Teams that have been as low as you can go, categorical rebuilders, that have drafted well and grown as a team over a number of years in steps that can be easily identified.

No empty promises and General Manager speak. Just empirical results.

In Brandon Roy and LeMarcus Aldridge the Blazers drafted two players in whose hands the future of a franchise could be safely placed and through cunning in successive drafts they have been able to surround their leaders with the kind of complementary players that enable 50 win seasons and playoff runs.

Crucially, the Blazers stuck to their strategy, maintaining their youthful vision even when the losses were piling up.

They acknowledged the importance of learning together rather than seeking veterans who could taint the mix.

They were thrown in at the deep end. Eventually they swam.

The future has arrived for the team once known as the Jailblazers: 3 years ago making the playoffs was a pipe dream, this year just making it there isn’t enough.

If ever there was a case of duplicated blue prints the Thunder have traveled the same road as Portland in pursuit of wins and a team to be proud of.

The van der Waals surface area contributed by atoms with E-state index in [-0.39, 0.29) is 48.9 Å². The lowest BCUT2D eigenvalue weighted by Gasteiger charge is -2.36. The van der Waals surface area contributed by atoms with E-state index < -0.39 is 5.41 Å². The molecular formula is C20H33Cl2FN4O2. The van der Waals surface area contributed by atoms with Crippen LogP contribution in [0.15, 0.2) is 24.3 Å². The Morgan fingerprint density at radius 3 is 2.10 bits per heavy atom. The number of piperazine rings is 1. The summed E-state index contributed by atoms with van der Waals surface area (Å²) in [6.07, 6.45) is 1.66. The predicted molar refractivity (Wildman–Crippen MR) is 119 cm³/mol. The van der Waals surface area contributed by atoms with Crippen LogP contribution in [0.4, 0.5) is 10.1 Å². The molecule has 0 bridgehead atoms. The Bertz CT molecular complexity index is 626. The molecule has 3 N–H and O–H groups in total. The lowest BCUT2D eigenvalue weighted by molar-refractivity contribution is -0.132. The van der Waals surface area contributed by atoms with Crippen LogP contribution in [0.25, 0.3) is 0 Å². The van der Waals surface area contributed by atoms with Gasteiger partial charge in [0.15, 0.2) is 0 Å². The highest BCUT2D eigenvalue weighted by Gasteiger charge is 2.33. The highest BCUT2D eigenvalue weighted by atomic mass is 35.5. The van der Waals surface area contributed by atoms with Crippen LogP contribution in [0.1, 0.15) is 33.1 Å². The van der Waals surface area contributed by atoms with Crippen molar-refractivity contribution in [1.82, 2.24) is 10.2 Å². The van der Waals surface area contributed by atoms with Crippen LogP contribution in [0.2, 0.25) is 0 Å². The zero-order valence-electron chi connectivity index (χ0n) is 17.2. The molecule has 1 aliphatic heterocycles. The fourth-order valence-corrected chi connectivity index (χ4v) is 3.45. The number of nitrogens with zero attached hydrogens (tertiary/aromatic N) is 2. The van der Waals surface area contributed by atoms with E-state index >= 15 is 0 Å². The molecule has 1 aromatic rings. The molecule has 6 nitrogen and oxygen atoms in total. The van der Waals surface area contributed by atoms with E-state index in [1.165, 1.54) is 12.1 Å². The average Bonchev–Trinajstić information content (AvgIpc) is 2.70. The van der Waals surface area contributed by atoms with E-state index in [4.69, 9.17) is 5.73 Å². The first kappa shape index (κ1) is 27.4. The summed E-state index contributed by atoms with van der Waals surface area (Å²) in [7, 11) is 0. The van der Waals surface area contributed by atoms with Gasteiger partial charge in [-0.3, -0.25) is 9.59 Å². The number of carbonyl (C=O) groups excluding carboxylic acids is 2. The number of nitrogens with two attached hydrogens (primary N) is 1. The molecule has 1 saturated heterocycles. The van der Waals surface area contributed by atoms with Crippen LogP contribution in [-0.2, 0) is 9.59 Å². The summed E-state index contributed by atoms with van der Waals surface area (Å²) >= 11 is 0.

In recent times, no team has been under heavier reconstruction than the Zombie Sonics.

Where many teams have readjusted or retooled, the Thunder have entirely re-modeled, building from scratch a team capable of making noise in the years to come.

In a coincidental twist of fate the promise of a better tomorrow for the Thunder was heavily influenced by the actions of the team most like themselves.

By passing on Kevin Durant for Greg Oden the Blazers ensured OKC would have the centrepiece on which they could build.

Injuries have restricted Oden’s progress and the fact that the Blazers are as good as they are without him suggests that if he can get healthy for any stretch of time Portland could be Finals material

The fortunes of the man picked directly behind him could not be any more contrasting.

Durant has gone from highly touted prospect to potential MVP and best player in the game discussions within the space of 3 seasons.